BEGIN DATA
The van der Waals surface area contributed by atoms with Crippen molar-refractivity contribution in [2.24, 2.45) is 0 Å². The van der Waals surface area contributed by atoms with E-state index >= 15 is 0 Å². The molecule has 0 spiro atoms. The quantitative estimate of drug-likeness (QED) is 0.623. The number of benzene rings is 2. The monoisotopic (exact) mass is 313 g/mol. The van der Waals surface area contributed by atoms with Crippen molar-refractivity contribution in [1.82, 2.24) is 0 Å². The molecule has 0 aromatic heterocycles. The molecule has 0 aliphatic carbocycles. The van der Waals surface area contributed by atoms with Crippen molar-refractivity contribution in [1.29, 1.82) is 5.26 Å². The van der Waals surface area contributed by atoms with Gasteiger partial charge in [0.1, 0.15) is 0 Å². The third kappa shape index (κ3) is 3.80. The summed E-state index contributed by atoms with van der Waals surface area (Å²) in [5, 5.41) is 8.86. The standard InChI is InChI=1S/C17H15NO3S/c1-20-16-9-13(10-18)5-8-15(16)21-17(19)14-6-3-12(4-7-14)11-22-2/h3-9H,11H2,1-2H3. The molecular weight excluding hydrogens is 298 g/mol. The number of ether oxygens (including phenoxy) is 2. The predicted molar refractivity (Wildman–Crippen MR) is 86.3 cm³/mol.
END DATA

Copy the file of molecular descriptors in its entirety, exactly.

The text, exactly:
The van der Waals surface area contributed by atoms with Crippen molar-refractivity contribution in [2.24, 2.45) is 0 Å². The van der Waals surface area contributed by atoms with E-state index >= 15 is 0 Å². The molecule has 0 spiro atoms. The quantitative estimate of drug-likeness (QED) is 0.623. The number of benzene rings is 2. The monoisotopic (exact) mass is 313 g/mol. The van der Waals surface area contributed by atoms with Crippen molar-refractivity contribution in [1.82, 2.24) is 0 Å². The molecule has 0 aromatic heterocycles. The molecule has 0 aliphatic carbocycles. The van der Waals surface area contributed by atoms with Crippen molar-refractivity contribution in [1.29, 1.82) is 5.26 Å². The van der Waals surface area contributed by atoms with Gasteiger partial charge in [0.1, 0.15) is 0 Å². The third kappa shape index (κ3) is 3.80. The summed E-state index contributed by atoms with van der Waals surface area (Å²) in [5, 5.41) is 8.86. The standard InChI is InChI=1S/C17H15NO3S/c1-20-16-9-13(10-18)5-8-15(16)21-17(19)14-6-3-12(4-7-14)11-22-2/h3-9H,11H2,1-2H3. The molecular weight excluding hydrogens is 298 g/mol. The number of ether oxygens (including phenoxy) is 2. The predicted molar refractivity (Wildman–Crippen MR) is 86.3 cm³/mol.